Penne pasta is versatile in the variety of possible accompaniments. The Chef’s Rigatoni Calabrese featured spicy Italian sausage in a hearty red sauce with red bell peppers, capers and of course, garlic ($16). The marinara sauce is made with San Marzano tomatoes – and NOT from tomato paste. This is stated on the menu and so as Charlton Heston memorialized (as Moses) …”so let it be written, so let it be done”. Have you tried San Marzano tomatoes? Light years away from Hunts and other brands in flavor. I have found them at K-Mart (of all places) and Target under the name “Cento”.
The soup du jour was probably Chef’s version of minestrone ($7). I am embarrassed to admit that I cannot remember what the soup contained or even tasted like. This is what happens when you do not make notes, or wait too long to record your observations. Mea culpa. In my defense, I offer a photo which reveals sausage, kale and canellini beans.
Are you wondering what I ordered? Probably not, but you’re going to read about it anyway – Pork Tenderloin Parmigiana ($17). At home, I use pork tenderloins in my Piccata in lieu of veal. Part of the process is pounding to tenderize the steak – and stopping yourself before you pound it to oblivion. The breaded pork in this dish was sauteed properly and served in a zesty red sauce, topped with melted mozzarella and parmigiano.
The pork was tender and full of flavor. Unfortunately, my photo was too blurry to publish. Happily, my husband and I returned for dinner the following week and ran into Cindy and Tom (remember the royals of all things fondue?). I spotted a Pork Parmigiana dish on their table and jammed my trusty Droid into their dining space , much to the dismay of their dinner guests, who I want to apologize to belatedly for my paparazzi-like behavior.
And since I so brazenly intruded into their friendly foursome with my trusty camera-phone, I continued to snap photos of the rest of their dinner: Pollo piccata;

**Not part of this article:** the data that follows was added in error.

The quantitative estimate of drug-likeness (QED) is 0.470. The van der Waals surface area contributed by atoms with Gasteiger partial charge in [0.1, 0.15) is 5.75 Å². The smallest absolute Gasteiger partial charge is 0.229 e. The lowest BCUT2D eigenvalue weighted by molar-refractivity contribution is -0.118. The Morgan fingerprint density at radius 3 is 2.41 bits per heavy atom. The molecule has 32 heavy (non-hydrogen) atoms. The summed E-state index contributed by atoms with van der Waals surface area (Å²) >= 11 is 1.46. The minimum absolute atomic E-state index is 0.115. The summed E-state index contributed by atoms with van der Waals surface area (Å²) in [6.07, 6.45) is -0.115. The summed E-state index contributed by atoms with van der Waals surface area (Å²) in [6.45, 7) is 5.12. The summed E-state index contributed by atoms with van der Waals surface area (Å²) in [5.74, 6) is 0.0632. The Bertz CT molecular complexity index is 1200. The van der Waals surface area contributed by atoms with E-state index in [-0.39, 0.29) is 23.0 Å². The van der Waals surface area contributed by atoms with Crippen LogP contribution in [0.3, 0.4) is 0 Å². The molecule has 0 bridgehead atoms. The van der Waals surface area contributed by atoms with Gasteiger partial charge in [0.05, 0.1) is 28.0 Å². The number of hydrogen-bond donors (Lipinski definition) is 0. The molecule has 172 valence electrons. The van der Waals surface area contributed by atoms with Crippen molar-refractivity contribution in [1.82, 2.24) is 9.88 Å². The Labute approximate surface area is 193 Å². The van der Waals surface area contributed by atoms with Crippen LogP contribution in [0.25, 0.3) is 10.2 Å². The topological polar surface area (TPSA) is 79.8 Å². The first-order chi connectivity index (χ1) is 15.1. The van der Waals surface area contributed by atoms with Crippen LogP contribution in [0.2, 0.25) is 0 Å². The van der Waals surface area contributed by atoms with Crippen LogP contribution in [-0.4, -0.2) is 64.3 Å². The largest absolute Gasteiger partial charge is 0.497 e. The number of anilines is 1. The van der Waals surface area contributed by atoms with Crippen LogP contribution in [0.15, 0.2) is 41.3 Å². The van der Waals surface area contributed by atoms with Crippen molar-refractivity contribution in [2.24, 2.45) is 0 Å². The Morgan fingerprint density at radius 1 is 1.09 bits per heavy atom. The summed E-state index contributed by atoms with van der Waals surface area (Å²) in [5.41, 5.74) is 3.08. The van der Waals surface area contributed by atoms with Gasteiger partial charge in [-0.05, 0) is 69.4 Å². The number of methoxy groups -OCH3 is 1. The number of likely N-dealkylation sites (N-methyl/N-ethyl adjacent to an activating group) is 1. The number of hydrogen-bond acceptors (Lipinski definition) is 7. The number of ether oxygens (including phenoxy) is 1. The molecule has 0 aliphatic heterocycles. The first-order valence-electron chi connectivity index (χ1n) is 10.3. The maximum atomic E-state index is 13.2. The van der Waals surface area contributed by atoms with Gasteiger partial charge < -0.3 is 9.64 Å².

Pollo Marsala, Pork Parmigiana and Rigatoni Calabrese. Fortunately for them, no one ordered the Carbonara – or they’d have an energetic and determined intrusion of my fork tines to deal with!
My husband lured me back to my corner with a glass of wine and a goblet stuffed with freshly made Pistachio Gelato (and strawberry for him)! Remember that movie “The Russians are Coming, the Russians are Coming”? In Kainaliu, it’s “the Italians are Coming…”. While we dined, I heard a rush of the most beautiful romantic language on the planet coming from the table behind me. I thought I overheard that (yet) another Giovanni recently opened a gelato shop in Mango Court, down the street from Aloha Theater. When we got up to leave, we saw both Giovanni’s, and a few others conversing in their native language while dining. Fortunately this is Kona where anything goes – and we enthusiastically praised the meal, gelatto, ambiance, grandchildren, naughty pets, and anything else that came to mind. A woman at their table told us that we had enjoyed just-churned gelato from their store in Mango Court and I made a mental note to turn in on my next journey south.
It’s no wonder that I must have been an Italian mama mia in a past life because I adore the cuisine and have the girth to prove it. Most of the people with any kind of Italian heritage that I know are great cooks because they enjoy food; both preparation and eating – probably because they acquired all the necessary kitchen skills from their doting grandmothers. Hey – I learned how to make a mean corned beef hash from my grandmother! I also shared her grainy perc’d Hills Bros. coffee with loads of sugar and Carnation milk, and almost lost a hand when I tried to pilfer one of her Pall Malls at an early age! That quick response embedded a repulse trigger to cigarettes that has lasted me a lifetime! Grandmothers are wonderful for many reasons!
Traveling back to Kainaliu and Chef Giovanni – it’s well worth the trip. Make an early dinner reservation and spend a couple of hours savoring the evening. Amici Italian Bar & Grill: Tanto buon cibo!
79-7384 Mamalahoa Hwy
Kainaliu @ Aloha Theater